In the Press
Monday, April 19, 2021Why Unions Lose Elections — A Commentary by Jonathan Macey ’82 Columbia Law School / Blue Sky Blog
Monday, April 19, 2021Why Joe Biden’s Afghanistan Withdrawal Doesn’t Mark the End of America’s “Forever War” — A Commentary by Samuel Moyn New Statesman
Monday, April 19, 2021Biden's Housing Diversity Push: Promise, But Peril The Hill
Friday, April 16, 2021Yale Creates New Principles for Divestment from Fossil Fuels Yale Daily News
Wednesday, February 13, 2013
Rebellious Lawyering Conference to Feature Speakers on Social Justice
The 19th annual Rebellious Lawyering Conference (RebLaw) will be held on Friday, Feb. 22, 2013, and Saturday, Feb. 23, 2013 at Yale Law School. RebLaw is the largest student-run public interest conference and brings together practitioners, law students, and community advocates from around the country to discuss innovative, progressive approaches to law and social change.
Sessions throughout the weekend will cover such topics as immigration reform, criminal justice reform, reproductive rights, voting rights and collective action, among others.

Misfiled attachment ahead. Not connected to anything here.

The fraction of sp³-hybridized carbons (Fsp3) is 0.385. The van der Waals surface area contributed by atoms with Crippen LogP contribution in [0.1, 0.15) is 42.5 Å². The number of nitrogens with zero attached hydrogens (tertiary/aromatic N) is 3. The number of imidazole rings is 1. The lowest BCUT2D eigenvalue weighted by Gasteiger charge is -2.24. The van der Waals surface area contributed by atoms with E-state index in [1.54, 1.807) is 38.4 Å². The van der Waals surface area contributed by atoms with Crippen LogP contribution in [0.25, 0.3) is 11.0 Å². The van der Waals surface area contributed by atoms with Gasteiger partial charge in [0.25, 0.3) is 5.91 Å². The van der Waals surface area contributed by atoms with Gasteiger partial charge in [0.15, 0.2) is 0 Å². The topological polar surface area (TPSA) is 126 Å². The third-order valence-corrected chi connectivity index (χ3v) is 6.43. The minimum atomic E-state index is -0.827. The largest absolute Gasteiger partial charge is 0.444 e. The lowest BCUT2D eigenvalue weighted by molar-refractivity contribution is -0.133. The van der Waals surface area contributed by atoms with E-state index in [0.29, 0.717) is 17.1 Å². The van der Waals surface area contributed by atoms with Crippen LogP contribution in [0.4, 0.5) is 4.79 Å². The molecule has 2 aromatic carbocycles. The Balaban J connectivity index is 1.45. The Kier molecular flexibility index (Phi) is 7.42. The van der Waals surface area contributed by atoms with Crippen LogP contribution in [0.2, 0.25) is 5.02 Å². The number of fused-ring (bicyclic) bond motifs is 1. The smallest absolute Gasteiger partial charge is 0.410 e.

This year’s keynote speaker will be Bryan Stevenson, the founder and Executive Director of the Equal Justice Initiative. Mr. Stevenson is also a professor at New York University School of Law, and has gained national acclaim for his work challenging bias against the poor and people of color in the criminal justice system. Most recently, he successfully litigated a groundbreaking Supreme Court case that struck down mandatory life without parole sentences for juveniles as unconstitutional.
Benita Veliz, a DREAM Act activist and the first undocumented person to have addressed a political party national convention, will be the endnote speaker. As a child, Ms. Veliz was brought to Texas from Mexico on a tourist visa. She remained after her visa expired and grew up in the United States. She now has temporary residential status under President Obama’s policy directive granting a deportation reprieve to promising young individuals who were brought to the U.S. before their sixteenth birthday without the required proper documentation.
For complete details about the conference, as well as online registration, visit the RebLaw website. Registration is free for members of Yale University as well as the University of Connecticut, University of New Haven, Quinnipiac, and the surrounding New Haven communities. The registration fee is $30 for others.